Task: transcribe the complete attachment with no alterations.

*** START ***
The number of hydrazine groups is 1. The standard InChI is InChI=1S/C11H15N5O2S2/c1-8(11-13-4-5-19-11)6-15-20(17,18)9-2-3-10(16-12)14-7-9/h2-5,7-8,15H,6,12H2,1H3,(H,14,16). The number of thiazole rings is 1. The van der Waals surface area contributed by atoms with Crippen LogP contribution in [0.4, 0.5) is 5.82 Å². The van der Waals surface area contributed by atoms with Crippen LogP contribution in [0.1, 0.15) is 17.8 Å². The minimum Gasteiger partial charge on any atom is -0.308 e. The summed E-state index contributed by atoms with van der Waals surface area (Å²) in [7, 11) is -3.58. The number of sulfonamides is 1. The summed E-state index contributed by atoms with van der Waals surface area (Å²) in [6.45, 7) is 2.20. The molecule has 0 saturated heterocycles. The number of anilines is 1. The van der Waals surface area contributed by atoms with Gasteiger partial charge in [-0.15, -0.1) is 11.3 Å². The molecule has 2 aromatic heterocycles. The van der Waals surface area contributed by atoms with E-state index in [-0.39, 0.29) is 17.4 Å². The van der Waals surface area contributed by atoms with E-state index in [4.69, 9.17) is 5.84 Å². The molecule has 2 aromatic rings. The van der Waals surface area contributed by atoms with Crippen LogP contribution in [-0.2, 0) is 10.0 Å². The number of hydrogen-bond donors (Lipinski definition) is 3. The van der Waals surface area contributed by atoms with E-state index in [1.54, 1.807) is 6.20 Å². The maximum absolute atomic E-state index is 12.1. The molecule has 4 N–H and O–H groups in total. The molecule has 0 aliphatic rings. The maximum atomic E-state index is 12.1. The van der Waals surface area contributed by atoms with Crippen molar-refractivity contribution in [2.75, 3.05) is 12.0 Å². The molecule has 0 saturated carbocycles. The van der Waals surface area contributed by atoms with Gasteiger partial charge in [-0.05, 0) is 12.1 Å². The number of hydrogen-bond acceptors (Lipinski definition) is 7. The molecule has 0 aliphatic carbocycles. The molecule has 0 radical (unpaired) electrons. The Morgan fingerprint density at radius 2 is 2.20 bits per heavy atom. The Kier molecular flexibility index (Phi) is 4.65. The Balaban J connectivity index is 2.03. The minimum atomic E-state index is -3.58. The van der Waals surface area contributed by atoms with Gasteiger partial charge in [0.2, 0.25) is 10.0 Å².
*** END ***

The number of hydrazine groups is 1. The standard InChI is InChI=1S/C11H15N5O2S2/c1-8(11-13-4-5-19-11)6-15-20(17,18)9-2-3-10(16-12)14-7-9/h2-5,7-8,15H,6,12H2,1H3,(H,14,16). The number of thiazole rings is 1. The van der Waals surface area contributed by atoms with Crippen LogP contribution in [0.4, 0.5) is 5.82 Å². The van der Waals surface area contributed by atoms with Crippen LogP contribution in [0.1, 0.15) is 17.8 Å². The minimum Gasteiger partial charge on any atom is -0.308 e. The summed E-state index contributed by atoms with van der Waals surface area (Å²) in [7, 11) is -3.58. The number of sulfonamides is 1. The summed E-state index contributed by atoms with van der Waals surface area (Å²) in [6.45, 7) is 2.20. The molecule has 0 saturated heterocycles. The number of anilines is 1. The van der Waals surface area contributed by atoms with Gasteiger partial charge in [-0.15, -0.1) is 11.3 Å². The molecule has 2 aromatic heterocycles. The van der Waals surface area contributed by atoms with E-state index in [-0.39, 0.29) is 17.4 Å². The van der Waals surface area contributed by atoms with E-state index in [4.69, 9.17) is 5.84 Å². The molecule has 2 aromatic rings. The van der Waals surface area contributed by atoms with Crippen LogP contribution in [-0.2, 0) is 10.0 Å². The number of hydrogen-bond donors (Lipinski definition) is 3. The van der Waals surface area contributed by atoms with E-state index in [1.54, 1.807) is 6.20 Å². The maximum absolute atomic E-state index is 12.1. The molecule has 4 N–H and O–H groups in total. The molecule has 0 aliphatic rings. The maximum atomic E-state index is 12.1. The van der Waals surface area contributed by atoms with Crippen molar-refractivity contribution in [2.75, 3.05) is 12.0 Å². The molecule has 0 saturated carbocycles. The van der Waals surface area contributed by atoms with Gasteiger partial charge in [-0.05, 0) is 12.1 Å². The number of hydrogen-bond acceptors (Lipinski definition) is 7. The molecule has 0 aliphatic carbocycles. The molecule has 0 radical (unpaired) electrons. The Morgan fingerprint density at radius 2 is 2.20 bits per heavy atom. The Kier molecular flexibility index (Phi) is 4.65. The Balaban J connectivity index is 2.03. The minimum atomic E-state index is -3.58. The van der Waals surface area contributed by atoms with Gasteiger partial charge in [0.2, 0.25) is 10.0 Å².